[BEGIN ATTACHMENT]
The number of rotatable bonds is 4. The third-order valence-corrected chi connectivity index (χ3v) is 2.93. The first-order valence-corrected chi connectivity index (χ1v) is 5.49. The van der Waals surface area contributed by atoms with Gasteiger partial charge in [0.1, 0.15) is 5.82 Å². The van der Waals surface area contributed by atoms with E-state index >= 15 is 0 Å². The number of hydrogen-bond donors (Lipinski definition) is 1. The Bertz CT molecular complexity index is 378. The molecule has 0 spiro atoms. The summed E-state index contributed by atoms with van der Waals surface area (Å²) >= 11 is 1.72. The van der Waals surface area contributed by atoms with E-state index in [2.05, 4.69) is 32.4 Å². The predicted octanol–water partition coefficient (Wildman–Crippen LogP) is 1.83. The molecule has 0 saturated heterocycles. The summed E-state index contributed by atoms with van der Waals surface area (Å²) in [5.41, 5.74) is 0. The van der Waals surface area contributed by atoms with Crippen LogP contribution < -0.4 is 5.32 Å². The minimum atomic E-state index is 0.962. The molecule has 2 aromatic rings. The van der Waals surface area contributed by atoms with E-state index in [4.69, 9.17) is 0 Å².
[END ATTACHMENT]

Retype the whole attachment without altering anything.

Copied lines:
The number of rotatable bonds is 4. The third-order valence-corrected chi connectivity index (χ3v) is 2.93. The first-order valence-corrected chi connectivity index (χ1v) is 5.49. The van der Waals surface area contributed by atoms with Gasteiger partial charge in [0.1, 0.15) is 5.82 Å². The van der Waals surface area contributed by atoms with E-state index >= 15 is 0 Å². The number of hydrogen-bond donors (Lipinski definition) is 1. The Bertz CT molecular complexity index is 378. The molecule has 0 spiro atoms. The summed E-state index contributed by atoms with van der Waals surface area (Å²) >= 11 is 1.72. The van der Waals surface area contributed by atoms with E-state index in [2.05, 4.69) is 32.4 Å². The predicted octanol–water partition coefficient (Wildman–Crippen LogP) is 1.83. The molecule has 0 saturated heterocycles. The summed E-state index contributed by atoms with van der Waals surface area (Å²) in [5.41, 5.74) is 0. The van der Waals surface area contributed by atoms with Crippen LogP contribution < -0.4 is 5.32 Å². The minimum atomic E-state index is 0.962. The molecule has 2 aromatic rings. The van der Waals surface area contributed by atoms with E-state index in [4.69, 9.17) is 0 Å².